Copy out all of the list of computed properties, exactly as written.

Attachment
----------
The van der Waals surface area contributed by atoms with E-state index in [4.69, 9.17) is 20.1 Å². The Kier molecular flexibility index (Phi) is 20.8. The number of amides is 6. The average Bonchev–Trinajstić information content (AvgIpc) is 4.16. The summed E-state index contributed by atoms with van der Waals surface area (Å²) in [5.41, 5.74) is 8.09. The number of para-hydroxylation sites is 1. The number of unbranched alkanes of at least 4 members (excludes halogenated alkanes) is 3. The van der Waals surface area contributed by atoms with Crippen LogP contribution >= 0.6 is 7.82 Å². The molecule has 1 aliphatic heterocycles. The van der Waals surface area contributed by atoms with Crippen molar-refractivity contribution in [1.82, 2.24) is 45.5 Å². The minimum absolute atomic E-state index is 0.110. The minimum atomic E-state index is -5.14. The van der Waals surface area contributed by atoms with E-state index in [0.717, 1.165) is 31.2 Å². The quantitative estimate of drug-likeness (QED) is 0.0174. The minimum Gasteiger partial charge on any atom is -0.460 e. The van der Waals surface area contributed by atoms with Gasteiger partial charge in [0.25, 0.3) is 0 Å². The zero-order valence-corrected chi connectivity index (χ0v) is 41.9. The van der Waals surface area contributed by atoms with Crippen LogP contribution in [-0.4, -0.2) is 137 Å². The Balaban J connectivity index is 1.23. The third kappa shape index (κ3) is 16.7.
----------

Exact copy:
The van der Waals surface area contributed by atoms with E-state index in [4.69, 9.17) is 20.1 Å². The Kier molecular flexibility index (Phi) is 20.8. The number of amides is 6. The average Bonchev–Trinajstić information content (AvgIpc) is 4.16. The summed E-state index contributed by atoms with van der Waals surface area (Å²) in [5.41, 5.74) is 8.09. The number of para-hydroxylation sites is 1. The number of unbranched alkanes of at least 4 members (excludes halogenated alkanes) is 3. The van der Waals surface area contributed by atoms with Crippen LogP contribution >= 0.6 is 7.82 Å². The molecule has 1 aliphatic heterocycles. The van der Waals surface area contributed by atoms with Crippen molar-refractivity contribution in [1.82, 2.24) is 45.5 Å². The minimum absolute atomic E-state index is 0.110. The minimum atomic E-state index is -5.14. The van der Waals surface area contributed by atoms with E-state index in [0.717, 1.165) is 31.2 Å². The quantitative estimate of drug-likeness (QED) is 0.0174. The minimum Gasteiger partial charge on any atom is -0.460 e. The van der Waals surface area contributed by atoms with Gasteiger partial charge in [0.25, 0.3) is 0 Å². The zero-order valence-corrected chi connectivity index (χ0v) is 41.9. The van der Waals surface area contributed by atoms with Crippen LogP contribution in [-0.4, -0.2) is 137 Å². The Balaban J connectivity index is 1.23. The third kappa shape index (κ3) is 16.7.